President Trump took to Twitter on Saturday to describe the missile strikes as “perfectly executed.” The strikes were carried out to punish Syrian President Bashar al-Assad for the use of chemical weapons on his own civilians. The goal was to act as a crippling blow to his regime’s chemical weapons program.”Mission accomplished!” President Trump Wrote
But the World Doesn’t Quite Agree
Although the strikes were supported by NATO’s general secretary, Russia, China, and Iran have condemned them.
Vladimir Putin commented that the strikes are an “act of aggression”, and said that it will exacerbate the humanitarian catastrophe in the war-torn country. Putin’s statement was supported by Iran and China, but other countries. Putin went on to say that the alleged chemical weapons attack in Douma that killed dozens of civilians was fake. “Russian military experts, having visited the place of the alleged incident, did not find any traces of the use of chlorine or other poisonous substances. No local resident confirmed the chemical attack.”
In a later statement, Moscow said they might start supplying S-300 missile systems to Syria following the strikes. They also claimed that Syria was able to shoot down 71 out of the 103 cruise missiles that were launched. They claimed that that the targeted facilities only suffered minor damage.
What the Pentagon has to Say
In a press conference on Saturday morning, the Pentagon said that it had destroyed the targets. This means that they crippled Syria’s ability to make chemical weapons for years.
“Last year the focus was on the delivery. This time, we went — the strikes went to the very heart of the enterprise, to the research, to development, to storage,” said chief Pentagon spokesperson Dana White. “So we are very confident that we have significantly crippled Assad’s ability to produce these weapons.”
Lieutenant General Kenneth F. McKenzie told reporters that 40 missiles were fired by Syria — mainly after the strikes took place. He said that the US cannot confirm where they landed since they were not precision-guided. He suggested that they may have caused civilian casualties.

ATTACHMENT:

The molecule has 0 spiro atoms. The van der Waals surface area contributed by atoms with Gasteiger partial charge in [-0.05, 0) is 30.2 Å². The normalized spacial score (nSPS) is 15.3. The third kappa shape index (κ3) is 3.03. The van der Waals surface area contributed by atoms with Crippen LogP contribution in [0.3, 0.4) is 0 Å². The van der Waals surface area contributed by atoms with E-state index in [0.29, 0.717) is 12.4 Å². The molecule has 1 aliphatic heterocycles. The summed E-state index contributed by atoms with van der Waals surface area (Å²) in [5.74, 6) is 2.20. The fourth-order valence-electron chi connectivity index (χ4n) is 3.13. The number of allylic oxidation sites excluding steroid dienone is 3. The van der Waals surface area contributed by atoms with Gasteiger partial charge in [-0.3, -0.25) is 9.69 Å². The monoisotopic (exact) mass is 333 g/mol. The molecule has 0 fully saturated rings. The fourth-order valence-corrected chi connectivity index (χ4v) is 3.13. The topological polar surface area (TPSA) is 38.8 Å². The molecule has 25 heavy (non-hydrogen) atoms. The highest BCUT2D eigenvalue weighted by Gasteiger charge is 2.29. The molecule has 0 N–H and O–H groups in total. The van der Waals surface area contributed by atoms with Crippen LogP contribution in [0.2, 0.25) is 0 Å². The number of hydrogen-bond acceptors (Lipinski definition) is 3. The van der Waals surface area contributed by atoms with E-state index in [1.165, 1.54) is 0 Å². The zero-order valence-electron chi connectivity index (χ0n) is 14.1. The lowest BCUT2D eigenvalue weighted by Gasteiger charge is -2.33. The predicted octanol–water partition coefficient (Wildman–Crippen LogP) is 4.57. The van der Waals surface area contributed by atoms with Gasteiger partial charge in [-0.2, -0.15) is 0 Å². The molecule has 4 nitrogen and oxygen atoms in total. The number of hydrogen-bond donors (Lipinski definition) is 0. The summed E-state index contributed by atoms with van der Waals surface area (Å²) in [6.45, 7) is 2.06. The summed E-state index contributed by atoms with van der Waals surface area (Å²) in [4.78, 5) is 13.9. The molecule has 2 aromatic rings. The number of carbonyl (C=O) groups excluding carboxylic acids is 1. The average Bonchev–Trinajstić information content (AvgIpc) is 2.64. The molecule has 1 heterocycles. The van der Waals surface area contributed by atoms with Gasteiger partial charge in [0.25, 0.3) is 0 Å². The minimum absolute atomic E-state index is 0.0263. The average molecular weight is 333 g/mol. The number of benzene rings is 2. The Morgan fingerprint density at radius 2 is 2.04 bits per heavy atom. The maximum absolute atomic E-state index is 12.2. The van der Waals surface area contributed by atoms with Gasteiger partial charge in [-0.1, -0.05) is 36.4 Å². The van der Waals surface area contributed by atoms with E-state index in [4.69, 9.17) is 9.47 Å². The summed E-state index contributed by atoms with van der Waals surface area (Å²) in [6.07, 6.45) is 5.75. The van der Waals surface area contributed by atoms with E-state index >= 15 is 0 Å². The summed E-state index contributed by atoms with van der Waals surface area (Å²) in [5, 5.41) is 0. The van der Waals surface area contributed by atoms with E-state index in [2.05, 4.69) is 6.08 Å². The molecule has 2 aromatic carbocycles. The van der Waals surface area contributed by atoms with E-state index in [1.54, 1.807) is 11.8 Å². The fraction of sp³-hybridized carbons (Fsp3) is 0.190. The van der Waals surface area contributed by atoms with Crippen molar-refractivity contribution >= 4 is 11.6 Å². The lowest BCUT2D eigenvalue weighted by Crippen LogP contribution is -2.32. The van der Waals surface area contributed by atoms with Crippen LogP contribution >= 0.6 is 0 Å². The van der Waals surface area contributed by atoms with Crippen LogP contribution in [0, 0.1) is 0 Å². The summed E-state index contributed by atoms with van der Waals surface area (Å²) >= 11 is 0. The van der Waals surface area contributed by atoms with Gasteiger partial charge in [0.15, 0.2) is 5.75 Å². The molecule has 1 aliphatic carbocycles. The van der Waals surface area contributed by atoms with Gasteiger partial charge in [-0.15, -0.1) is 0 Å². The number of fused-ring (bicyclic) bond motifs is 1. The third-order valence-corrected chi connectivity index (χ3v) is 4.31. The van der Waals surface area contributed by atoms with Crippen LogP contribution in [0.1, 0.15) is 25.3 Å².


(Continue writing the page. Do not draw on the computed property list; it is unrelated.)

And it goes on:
“The Syrian response was remarkably ineffective in all domains,” McKenzie said. “They had no material impact on the strike.”
How the UK Feels
British Prime Minister Theresa May said she was “confident” the strikes had been successful. Her defense secretary, Gavin Williamson, told BBC Radio 4: “Our service personnel have played an important role in terms of degrading the ability of the Syrian regime to use chemical weapons in the future, but also it sends a clear message to the Syrian regime that they cannot continue to use chemical weapons with impunity.”
UK foreign secretary Boris Johnson said that global powers would not “turn a blind eye” to “vile, sick and barbaric” use of chemical weapons by the Syrian regime. “We are standing up for principle and for civilized values,” Johnson wrote in The Telegraph. “We may not end the barbarism – but we are telling the world that there is one type of barbarism that is banned and that deserves to be banned.”
Syrian President Bashar al-Assad said the strikes had only strengthened their attempt to “crush terror” in the country. He went as far to say that the United States and other Western countries were supporting terrorism.
“This aggression will only increase Syria and the Syrian people’s determination to continue to fight and crush terror in every inch of the country,” Assad said in a phone call to Iranian President Hassan Rouhani. Iranian Supreme Leader Ayatollah Ali Khamenei described the strikes as a “crime,” according to reports.